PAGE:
friends that we were never bet
ter prepared to serve them. We
have just received two car loads of
the celebrated Thornhill wagons.
There is nothing better on the mar
ket for the money. We have all
Bizes, from the one-horse up to the
very heavy wagons. Having bought
in large quantities direct from the
factory, we are in position to make
very interesting prices. See us be
WILSON & CANTELOU.
Invigorating to the Pale and Sickly
The Old Standard Reneral strengthening tonic,
GROVE'S TASTELKSS chill TONICdrire? oui
Malaria.enriches the Moo '. builds -ip i he syiter...
A true Tonic For aauii3 and children, 60c, >
Colds, LaGrippe, Rheumatism
A pleasant but effective emulsion,
which rebuilds the tissues, revives the
system, adds strength and stimulates
the nervous system. It ha3 no alco
hol, and is in every sense a tonic.
$1.00 PER BOTTLE
Ask Your Druggist.
Monufactured Solely By
THE FERBOL CO.,
Columbia, S. C.
tual Insurance Associ
Property Insured $2,500,000.
WRITE OR CALL on the un
dersigned for any information jrou
may desire about our plan of insur
We insure your property against
FIRE, WINDSTORM or.* LIGHT
and do so cheaper than any Com
pany in existence.
Remember, we are prepared to
prove to you that ours is the safest
and cheapest plan of insurance
Our Association is now licensed
to write Insurance in the counties
of Abbeville, Greenwood, McCor
mick, Laurens and Edgetield.
The officers aro: Gen. J. Frasei
Lyon, President, Columbia, S. C.
J. R. Biak?, Gen. Agt., Secy. &
Treas., Greenwood, S. C.
A. 0. Grant, Mt. Carmel, S. C.
J. M. Gambrell. Abbeville, S. C.
Jno. H. Childs, Bradley, S. C.
A. W. Youngblood, Hodges, S. C.
S. P. Morrah, Willington, S. C.
L.N. Chamberlain, McCormick, S.C.
R. H. Nicholson, Edgefield, S. C.
F.L.Timmermau, Pln't. Lane, S. C.
J. C. Martin, Princeton, S. C.
W. H. Wharton, Waterloo, S. C.
J. R. BLAKE, Gen. Agt.
Greenwood, S. C.
Jan. 1st, 1917.
The Best Hot Weather Tonic
GROVE'S TASTELESS chill TONIC enriches tht
blood, builds up the whole system and will won
derfully iKt**a and fortify you to withstand
the dept et of the hot summer. 50c
The County Treasurer's office will be
open for the purpose of receiving taxes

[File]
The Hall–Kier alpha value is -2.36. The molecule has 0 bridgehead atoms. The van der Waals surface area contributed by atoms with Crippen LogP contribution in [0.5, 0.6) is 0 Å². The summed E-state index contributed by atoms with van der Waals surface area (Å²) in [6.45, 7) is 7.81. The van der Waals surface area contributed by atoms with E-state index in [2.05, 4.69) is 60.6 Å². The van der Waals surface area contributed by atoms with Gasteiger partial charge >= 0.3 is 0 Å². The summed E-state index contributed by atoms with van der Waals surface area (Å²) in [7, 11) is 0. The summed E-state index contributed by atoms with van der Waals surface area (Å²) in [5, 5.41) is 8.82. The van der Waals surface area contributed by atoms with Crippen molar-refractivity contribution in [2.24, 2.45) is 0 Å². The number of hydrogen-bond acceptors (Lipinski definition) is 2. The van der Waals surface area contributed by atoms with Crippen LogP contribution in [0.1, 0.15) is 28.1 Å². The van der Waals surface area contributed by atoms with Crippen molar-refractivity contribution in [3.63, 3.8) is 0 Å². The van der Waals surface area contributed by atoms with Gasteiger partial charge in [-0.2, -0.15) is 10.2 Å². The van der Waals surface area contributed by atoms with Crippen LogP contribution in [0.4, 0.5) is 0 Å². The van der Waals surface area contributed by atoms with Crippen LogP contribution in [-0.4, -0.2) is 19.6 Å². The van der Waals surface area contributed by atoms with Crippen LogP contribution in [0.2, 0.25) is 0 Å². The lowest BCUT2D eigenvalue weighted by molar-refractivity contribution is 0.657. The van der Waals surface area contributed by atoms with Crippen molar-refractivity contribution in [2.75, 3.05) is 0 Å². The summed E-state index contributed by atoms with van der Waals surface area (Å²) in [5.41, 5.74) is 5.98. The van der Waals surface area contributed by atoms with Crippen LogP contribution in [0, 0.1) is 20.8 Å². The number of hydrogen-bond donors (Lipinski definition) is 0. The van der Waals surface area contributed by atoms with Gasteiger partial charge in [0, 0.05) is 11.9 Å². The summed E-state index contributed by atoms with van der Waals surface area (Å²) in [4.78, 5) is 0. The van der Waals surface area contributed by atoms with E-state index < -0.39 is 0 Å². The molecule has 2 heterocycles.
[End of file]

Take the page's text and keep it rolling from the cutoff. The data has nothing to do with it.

from the 15th day of October, 1916, to
the 15th day of March, 1917.
All taxes shall be due and payable
between the 15th dav of October, 1916,
and December 31st, J 916.
That when taxes charged shall not be
paid by December 31st, 1916, the County
Auditor shall proceed to add a penalty
of one per cent, for January, and if
taxes are not paid on or before Feb
ruary 1st, 1917, the County Auditor
will proceed to add two per cent., and
five per cent, from the 1st of March to
the 15th of March, after which time all
unpaid tAxes will be collected by the
The tax levies for" the year 1916 are
For State purposes
" Ordinary County
" Constitutional School Tax
" Bacon School District
" Flat Rock
" Oak Grove
" Red Hill
" School Building
" Elmwood No. 8
" Elmwood No. 9
" Elmwood No. 30
'* Elmwood L. C.
" Julina Lon
" Meriwether (Gregg)
" Blocker R. R. (portion)
" Elmwood R. R. (portion)
" Johnston R. R.
" Pickens R. R.
" Wise R. R.
" Corporatons and R. R.
All the male citizens between the
ages of 21 years and 60 years, excfipt
those exempt by law, are liable to a
poll tax pf One Dollar each. A capita
tion tax of 51) cents each is to be paid
on all dogs.
The law prescribes that all male citi
zens between the ages of IS and 55
years must pay $2.00 commutation tax.
The time expires on the 15th of March
for the payment of all taxes.
JAMES T. MIMS,
Co Treas. E. C.
Lioht Saw, Lathe and Shin
gle Axills, Engines. Boilers,
Supplies and Repairs, Porta
ble, Steam and Gasoline En
gines, Saw Teeth, Files. Belts
and Pipes, WOOD SAWS
GINS and PRESS REPAIRS
Tum On fte LSgh.
. Invincible Dar?an
Electric Lighting System
will gire jon
Detter Service?-Lust Lon;.
Than any other lcind cf llffhtlnp
on the market. It io clicapc;
acetylene- -cleaner, safer, less <
?ive to oi 'rate, and will lust ?
IVE HAVE A. VALUABLE I
that tells, you all about E
Lights fur the Tnrm.
Write for a copy or c:.!! and .
7^ Thc Dayton Electrical Mfg. <.
Dayton, Colo, U. S. A.
R. H. Hiddletc
Clark's Hill, S. C., Dealer in
in<r Plants and Water Wo
AND POINTS THE WAY
PAREDXESS IN THE WAK o:
Naturally Phosphated Agr
al Lime. Each ton contain*
to 81.10 worth lione Ph os pb
Lime and G8% Lime Cai
Sold only by State Departu)
Agriculture under authority
eral Assembly. Gives tann
opnortunity to obtain che.
carbonate. Shipments in bull
carloads not less than 30 nor
than 33 tons, at 81.50 per to
with order. Freight on sh'
to agency stations may be n
destination. Shipments t<
agency stations must be full
Freight rates on Phosph
to stations in Edgetield coun
Edgefield, Parkshill, Ti
Johnston, 81,00; Modoc,
Hill, Meriwether, Woodlawn,
Plum Branch, Parksville,
Cut out this ad and save
makes orderiug easy.
For further information, ai
E. J. WATSON, Commiss
S. C. State Dep't Agricul
Columbia, S. C.
proved Long Staple cotton s
81.50 per bushel.
W. L. Duno^
2-7-4t. Edjrcfield, '